We were happy our effort had at last paid off. The sighting, along with the numerous tracks we had seen, strengthened my conviction that there was indeed a viable population in these mysterious canyons that was worth national effort to conserve.

Two years passed before I was able to see the ibex again, despite regular field trips to the area and the services of an NCWCD ranger who knew every bend in the maze of canyons. The ibex, with their cryptic coloration and keen senses of smell and hearing, were superb at concealing themselves. Toward the end of 1990, two years after the hunting ban went into effect, a few females began to return to the wadis that formerly had been the sites of hunters' ambushes.

About this time I also realized that searching for ibex by traveling within the protected area was not going to permit the observation I sought: I had to let the ibex come to me. The confluence of two major canyons known as Ghaba and Ghafar is wide and filled with acacia and other browse that ibex enjoy. It seemed the ideal spot to wait. I regularly went there at dusk, and waited until morning with hopes that ibex would come to feed.

Two weeks passed. One January morning whenthe sun had not yet hit the canyon walls, I heard the sound of sliding rocks. I sat still, anxious, not daring to stir inside the car lest I scare the animals that I could not yet see. I first saw a shape beyond a large boulder, and a moment later it was clearly a female ibex, followed by a kid less than a year old. Then two males came into view, another juvenile and a few more females and other young. I had hardly expected to see more than a dozen of these wonderful animals! At about 70 meters' distance (230 feet), they did not seem to be disturbed by my vehicle.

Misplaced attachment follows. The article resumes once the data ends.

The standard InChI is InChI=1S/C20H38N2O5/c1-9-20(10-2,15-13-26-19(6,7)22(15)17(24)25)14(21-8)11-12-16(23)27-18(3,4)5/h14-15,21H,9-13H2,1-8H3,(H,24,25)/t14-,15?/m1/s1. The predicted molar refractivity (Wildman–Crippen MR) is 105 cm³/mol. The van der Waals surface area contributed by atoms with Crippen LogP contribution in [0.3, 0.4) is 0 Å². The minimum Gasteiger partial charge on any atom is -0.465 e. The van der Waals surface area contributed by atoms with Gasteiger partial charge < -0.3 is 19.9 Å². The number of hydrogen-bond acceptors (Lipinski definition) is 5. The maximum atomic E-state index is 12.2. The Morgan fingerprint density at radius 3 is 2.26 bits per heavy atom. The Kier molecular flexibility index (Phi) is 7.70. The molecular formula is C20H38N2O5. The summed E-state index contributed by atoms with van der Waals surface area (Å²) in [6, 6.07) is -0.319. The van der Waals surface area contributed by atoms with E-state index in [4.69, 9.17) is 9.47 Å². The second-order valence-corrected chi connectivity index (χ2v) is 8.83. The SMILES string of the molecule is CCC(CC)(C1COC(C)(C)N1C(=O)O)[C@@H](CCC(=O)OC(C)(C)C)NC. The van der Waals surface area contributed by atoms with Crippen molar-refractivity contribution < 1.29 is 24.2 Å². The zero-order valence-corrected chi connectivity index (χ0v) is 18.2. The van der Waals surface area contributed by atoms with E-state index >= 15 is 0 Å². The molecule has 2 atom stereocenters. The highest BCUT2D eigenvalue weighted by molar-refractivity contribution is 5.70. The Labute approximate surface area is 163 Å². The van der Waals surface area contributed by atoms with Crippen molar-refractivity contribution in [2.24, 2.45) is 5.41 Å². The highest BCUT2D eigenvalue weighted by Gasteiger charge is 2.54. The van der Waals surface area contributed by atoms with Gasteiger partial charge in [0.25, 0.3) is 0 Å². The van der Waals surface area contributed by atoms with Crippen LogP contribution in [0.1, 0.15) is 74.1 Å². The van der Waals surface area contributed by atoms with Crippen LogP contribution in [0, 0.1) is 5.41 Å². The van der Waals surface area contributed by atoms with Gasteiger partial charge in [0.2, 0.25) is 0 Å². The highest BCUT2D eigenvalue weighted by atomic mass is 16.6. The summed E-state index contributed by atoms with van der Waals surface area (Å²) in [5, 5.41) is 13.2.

The males stood by the boulders for a while and then started clashing their horns, mock-fighting. One of the male juveniles stood nearby and watched the rivals attentively. The females, in the meantime, began feeding on the vegetation in the wadi bed. Later, the males joined them.

Moving as little as possible, I began to take photographs. But when I had to change the film, one of the ibex saw me stir and gave a shrill hiss, a sound whose meaning I knew all too well from other field studies. The others immediately raised their heads and looked in my direction; at a second hiss, the whole group took flight, scurrying toward the slope, up and out of view.

I was stunned by this first major encounter, which led to three more years of intensive study. I had not expected to be able to make close observations for a number of years, because nearly fivedecades of hunting had made the ibex extremely shy of humans. The young animals in this endangered population, I realized with my ranger guide, might be the first generation in 50 years to grow up without hearing rifle shots.

The frequency with which I could observe the animals gradually improved. Within a year there were instances when I was able to make day-long observations. As I started learning about their activity patterns and movements, I adjusted my own timing to favor the early-morning hours when the ibex were most frequently active. Then, the wadi beds were deserted and camels had not started their feeding rounds